The current demand for an NRC, however, has brought together Naga and Meitei civil society groups. In June, the United Naga Council, the apex Naga body in Manipur, and the Co-ordinating Committee on Manipur Integrity, a valley-based Meitei group, met the chief minister to urge him to take measures against “illegal” immigrants and protect the “indigenous” population of the state.

Khaimang Chongloi, president of the Kuki Inpi, an apex tribal body, rubbished claims of illegal immigration. According to him, the demand for an NRC stemmed from old ethnic animosities. Besides, he said, Kukis were also indigenous to Manipur.

“They simply suspect that Kukis of Myanmar have come and settled in Manipur but they can’t say how far they are correct,” he said. “Naga and Meiteis also settled in Myanmar. Some Meiteis are also there in Bangladesh and Assam. Who knows how many of them have come and settled in Manipur? There is no official data and proof or evidence that Kukis are coming from Myanmar and settled in Manipur.”

According to Chongloi, violent clashes in the 1990s had forced many Kukis out of Naga-dominated hill districts to Kuki-dominated districts, which had driven up the population of the latter.

“We agree that the population is increasing because of the Naga-Kuki ethnic clash in the 1990s,” he said. “A large number of Kukis migrated from Naga-dominated Senapati, Tamenglong and Ukhrul districts to resettle in Kangpokpi, Chandel and Churachandpur districts, resulting in the increase of the population. We can’t say that they are from Myanmar.”

He said new villages had also cropped up in Kuki-dominated areas as a result of this migration.

“Secondly, Kukis practise a customary chieftainship system in which, when the village grows large enough, it is split into a new one,” Chongloi explained. “That’s why the number of villages is increasing with the passage of time. It is a totally wrong allegation that villages are increasing because of alleged immigration.”

The cut-off date

Wanglar Thiirtung Monsang, president of the All Naga Students Association Manipur, pointed out that the demand for an NRC in Manipur was not new.

“The Manipur government also discussed this in the state assembly in 2019,” he said. “This is just a follow up.”

The memorandum presented to the Centre demanded that 1951 be fixed as the cut off date for people to be considered native to Manipur. Until November 1950, Manipur had a Permit or Passport System to regulate the entry of people outside the former princely state. Civil society groups blame the removal of the system for the “illegal immigration”, particularly from Bangladesh, Myanmar and Nepal, into the state.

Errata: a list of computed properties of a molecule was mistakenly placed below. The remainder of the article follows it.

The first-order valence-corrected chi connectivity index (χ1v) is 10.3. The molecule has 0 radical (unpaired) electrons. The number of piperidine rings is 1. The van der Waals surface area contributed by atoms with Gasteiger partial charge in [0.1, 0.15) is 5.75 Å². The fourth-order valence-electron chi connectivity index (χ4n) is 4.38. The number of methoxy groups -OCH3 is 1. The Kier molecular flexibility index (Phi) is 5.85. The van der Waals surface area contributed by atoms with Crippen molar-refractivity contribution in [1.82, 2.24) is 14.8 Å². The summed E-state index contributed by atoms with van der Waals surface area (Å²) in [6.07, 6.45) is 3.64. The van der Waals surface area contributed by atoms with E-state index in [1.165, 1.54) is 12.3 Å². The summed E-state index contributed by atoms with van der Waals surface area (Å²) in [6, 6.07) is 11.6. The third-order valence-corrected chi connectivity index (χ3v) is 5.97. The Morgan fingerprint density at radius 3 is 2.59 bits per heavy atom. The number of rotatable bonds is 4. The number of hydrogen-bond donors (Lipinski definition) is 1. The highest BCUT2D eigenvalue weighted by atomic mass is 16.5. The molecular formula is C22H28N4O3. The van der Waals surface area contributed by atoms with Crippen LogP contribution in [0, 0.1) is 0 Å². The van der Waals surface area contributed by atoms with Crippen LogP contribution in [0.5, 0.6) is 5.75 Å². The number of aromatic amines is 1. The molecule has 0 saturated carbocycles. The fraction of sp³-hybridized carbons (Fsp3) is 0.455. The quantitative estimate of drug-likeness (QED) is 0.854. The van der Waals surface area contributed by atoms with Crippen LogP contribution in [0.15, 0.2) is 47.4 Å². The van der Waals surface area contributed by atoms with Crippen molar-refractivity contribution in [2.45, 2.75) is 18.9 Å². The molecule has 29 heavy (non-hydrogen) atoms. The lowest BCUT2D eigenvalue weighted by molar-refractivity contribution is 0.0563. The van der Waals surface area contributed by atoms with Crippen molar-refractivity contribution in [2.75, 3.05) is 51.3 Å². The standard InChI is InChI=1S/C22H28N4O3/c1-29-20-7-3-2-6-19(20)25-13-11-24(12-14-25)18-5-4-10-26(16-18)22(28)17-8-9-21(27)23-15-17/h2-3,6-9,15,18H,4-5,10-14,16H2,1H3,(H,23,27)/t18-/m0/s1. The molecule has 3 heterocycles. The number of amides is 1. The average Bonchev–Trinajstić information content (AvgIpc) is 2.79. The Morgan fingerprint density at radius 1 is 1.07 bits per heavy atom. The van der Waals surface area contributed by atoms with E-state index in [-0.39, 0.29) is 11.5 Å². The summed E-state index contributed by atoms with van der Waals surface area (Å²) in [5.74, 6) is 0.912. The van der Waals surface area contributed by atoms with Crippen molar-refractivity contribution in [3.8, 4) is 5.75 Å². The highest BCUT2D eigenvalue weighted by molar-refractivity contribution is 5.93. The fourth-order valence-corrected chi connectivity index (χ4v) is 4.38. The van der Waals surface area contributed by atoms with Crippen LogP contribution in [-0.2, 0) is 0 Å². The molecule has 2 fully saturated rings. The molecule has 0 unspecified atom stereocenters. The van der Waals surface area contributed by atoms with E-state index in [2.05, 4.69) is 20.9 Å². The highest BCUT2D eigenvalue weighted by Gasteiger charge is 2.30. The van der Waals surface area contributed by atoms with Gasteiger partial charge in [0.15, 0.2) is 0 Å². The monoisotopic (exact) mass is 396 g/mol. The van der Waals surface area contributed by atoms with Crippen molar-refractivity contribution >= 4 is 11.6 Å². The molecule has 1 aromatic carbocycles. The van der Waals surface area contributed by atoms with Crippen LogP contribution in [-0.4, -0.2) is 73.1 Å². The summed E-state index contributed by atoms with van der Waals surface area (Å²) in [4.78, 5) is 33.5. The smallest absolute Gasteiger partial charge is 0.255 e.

In 2019, the government introduced the Inner Line Permit system, which requires Indian citizens from outside the state to get a travel document before they enter Manipur. The Joint Committee on the Inner Line Permit, the group that had led agitations for the travel document to be introduced in Manipur, had pressed for 1951 to be considered the base year for determining “native” status. However, the government adopted 1961 – when Manipur became a separate state – as the base year.

According to Monsang, the same concerns that drove the Assam government to approve an NRC should now prompt Manipur. “Manipur is a border state to Myanmar and we have been getting lots of different people here,” he said. “Our concern is to protect our land, identity, history. It is the people’s movement.”

Chongloi, however, was sceptical of an NRC exercise that apparently sifted “natives” from “non-natives”.

“NRC implementation in Assam is a total failure,” said Chongloi. The Assam NRC had left out close to two million people, whose citizenship is now in limbo. Meanwhile, many groups in Assam were unhappy with the exercise.

“If NRC is implemented in Manipur based on 1951 cut-off date, it will not be a success here,” Chongloi continued. “Some Kukis will be totally [eligible] but some might be affected by the NRC updation process. Some Nagas and Meiteis will also certainly be affected. The victims will be from all communities, not only Kukis. But the Kukis who left Senapati, Tamenglong and Ukhrul districts will suffer the most.”